General Assembly opens, faces hard budget decisions

Lawmakers are sworn in

about one-third in both chambers are new in jobs

January 09, 2003|By Ivan Penn and Tim Craig | Ivan Penn and Tim Craig,SUN STAFF

With freshman lawmakers scrambling to find their seats and a bevy of new political leaders taking their places, the 417th General Assembly session opened yesterday with restrained excitement as Annapolis geared up to tackle a tough budget year.

This 90-day session marks one of the more historic gatherings of the state's top officials and features increasingly diverse governmental leadership.

Along with swearing in the first new speaker of the House in nine years, delegates elected the first African-American woman as speaker pro tem, the No. 2 spot in House leadership.

And the majority Democratic legislature must conduct the state's business with a Republican governor for the first time in 36 years.

"Our collective goal must be to put aside our differences and work together," Senate President Thomas V. Mike Miller said in his opening speech. "If we have to disagree, let's do so in an agreeable fashion. ... We cannot afford partisanship."

But with a $1.2 billion deficit looming and battles already brewing over how to resolve the budget gap - including legalizing slot machine gambling and raising the gasoline tax - this session is expected to quickly become tense.

"I think it's going to get pretty bloody," said Baltimore Mayor Martin O'Malley.

The first order of business was the swearing-in of the 141 delegates and the 47 senators. About a third of the lawmakers are new to their jobs.

In addition, delegates elected Del. Michael E. Busch, an Anne Arundel County Democrat, as the speaker of the House. Busch replaces former Speaker Casper R. Taylor Jr., who lost in November's election. Delegates named Del. Adrienne A.W. Jones, a Baltimore County Democrat, speaker pro tem.

The election of Busch and Jones garnered enthusiastic applause in the House chamber crowded with local, state and federal officials from across the state.

"I think Maryland's elected officials reflect the broad cross section of the state," Busch said. "For the first time, the lieutenant governor is an African-American. For the first time, the speaker pro tem is an African-American. For the first time ever we will have two Hispanic-Americans. I think that's a broad brush reflection of Maryland."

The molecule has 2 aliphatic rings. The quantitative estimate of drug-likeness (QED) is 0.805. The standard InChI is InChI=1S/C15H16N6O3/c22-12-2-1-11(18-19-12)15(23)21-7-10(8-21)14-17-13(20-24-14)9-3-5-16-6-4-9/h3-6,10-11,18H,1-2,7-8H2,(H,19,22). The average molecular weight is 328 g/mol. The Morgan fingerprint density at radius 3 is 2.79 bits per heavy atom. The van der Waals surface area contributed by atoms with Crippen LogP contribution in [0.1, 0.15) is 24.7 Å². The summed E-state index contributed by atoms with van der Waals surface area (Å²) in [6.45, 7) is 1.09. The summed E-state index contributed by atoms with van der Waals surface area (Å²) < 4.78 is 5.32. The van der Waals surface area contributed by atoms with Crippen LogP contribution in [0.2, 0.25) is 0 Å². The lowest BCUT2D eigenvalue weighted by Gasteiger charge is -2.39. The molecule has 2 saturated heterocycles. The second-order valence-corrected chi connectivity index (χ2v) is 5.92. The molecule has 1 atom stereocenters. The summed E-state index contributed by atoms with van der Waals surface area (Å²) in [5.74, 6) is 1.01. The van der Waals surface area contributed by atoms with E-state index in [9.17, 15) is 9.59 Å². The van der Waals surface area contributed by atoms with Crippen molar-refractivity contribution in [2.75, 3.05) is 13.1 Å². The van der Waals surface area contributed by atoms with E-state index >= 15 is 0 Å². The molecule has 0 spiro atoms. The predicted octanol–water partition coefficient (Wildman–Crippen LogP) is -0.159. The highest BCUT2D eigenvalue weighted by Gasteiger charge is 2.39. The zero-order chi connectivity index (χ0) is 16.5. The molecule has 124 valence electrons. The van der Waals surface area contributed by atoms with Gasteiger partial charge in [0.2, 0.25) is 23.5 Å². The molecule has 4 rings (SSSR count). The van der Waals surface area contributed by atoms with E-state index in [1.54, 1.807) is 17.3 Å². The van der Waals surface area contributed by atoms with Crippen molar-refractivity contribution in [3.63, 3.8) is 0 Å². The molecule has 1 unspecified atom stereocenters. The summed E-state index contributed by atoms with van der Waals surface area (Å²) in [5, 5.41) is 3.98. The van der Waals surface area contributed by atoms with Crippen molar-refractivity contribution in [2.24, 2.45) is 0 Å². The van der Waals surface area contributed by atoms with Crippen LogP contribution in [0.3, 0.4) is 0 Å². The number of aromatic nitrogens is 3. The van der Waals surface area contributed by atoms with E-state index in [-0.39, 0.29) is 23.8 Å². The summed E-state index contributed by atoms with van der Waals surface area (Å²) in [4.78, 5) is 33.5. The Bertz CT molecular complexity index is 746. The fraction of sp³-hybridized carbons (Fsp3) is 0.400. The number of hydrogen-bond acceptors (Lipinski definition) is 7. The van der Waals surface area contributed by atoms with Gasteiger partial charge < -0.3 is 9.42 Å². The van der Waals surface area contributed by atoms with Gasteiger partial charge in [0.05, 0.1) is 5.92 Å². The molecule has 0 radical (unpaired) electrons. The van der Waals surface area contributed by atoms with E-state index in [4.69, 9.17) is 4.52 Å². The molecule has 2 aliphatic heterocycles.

In accepting her new post, Jones - who has served in the House since 1997 - told her colleagues that she felt a "deep sense of honor and gratitude."

"Maryland has always had a role in the history of this country," Jones said. "That tradition continues today. Here I stand, the first African-American female speaker pro tem to serve in this prestigious leadership position."

In the Senate, lawmakers paid tribute to another African-American, retired Sen. Clarence W. Blount. The Baltimore Democrat rose to become the first black majority leader of the Senate and the longest serving African-American in the history of the legislature. Blount, one of the most respected lawmakers in Annapolis, retired last year after 32 years in the Senate.

"We are all replaceable, but Senator Blount was and is peerless," said Sen. Brian E. Frosh, a Montgomery County Democrat.

Sen. Lisa A. Gladden, a Baltimore Democrat who defeated veteran Sen. Barbara A. Hoffman to replace Blount in the city's 41st District, made sure her first day was memorable.

Gladden, who served one term in the House, chartered a bus so 50 family members and supporters could travel to Annapolis to watch the ceremonies.

But the throngs of well-wishers overwhelmed the House and Senate galleries, forcing a large overflow crowd to view the proceedings on closed-circuit television in the hallway.

The cramped conditions left some disappointed. "I came down for a ceremony I can't see because I moved to give someone a seat," said Gloria Sherman, a Gladden supporter from Randallstown.

Even senators' family members had trouble getting a spot in the gallery. "I think we have to watch it on satellite TV," said Matt Haines, the son of Sen. Larry E. Haines, a Carroll County Republican. "I brought my girlfriend and it is the first time she has been down here, so I really wanted her to get in."

But that inconvenience put just a little dent in Republican excitement. This opening day of the legislature was a rare celebration for the GOP, which for the first time in more than three decades begins a session in which a member of its party would sit as governor.

Republican delegates and senators - who traditionally had slim influence in Annapolis - could be seen yesterday slapping each other on the back, smiling and plotting how they will build on the electoral victory of Robert L. Ehrlich Jr.

"This opening day is special," said Sen. J. Robert Hooper, a Harford County Republican. "It has to be after 36 years."

Hooper said Republicans were still getting over the shock of electing the first GOP governor in more than three decades. "If you asked us a year ago, we would say, `We are going to do what? We are going to have who on the second floor?'" he said.

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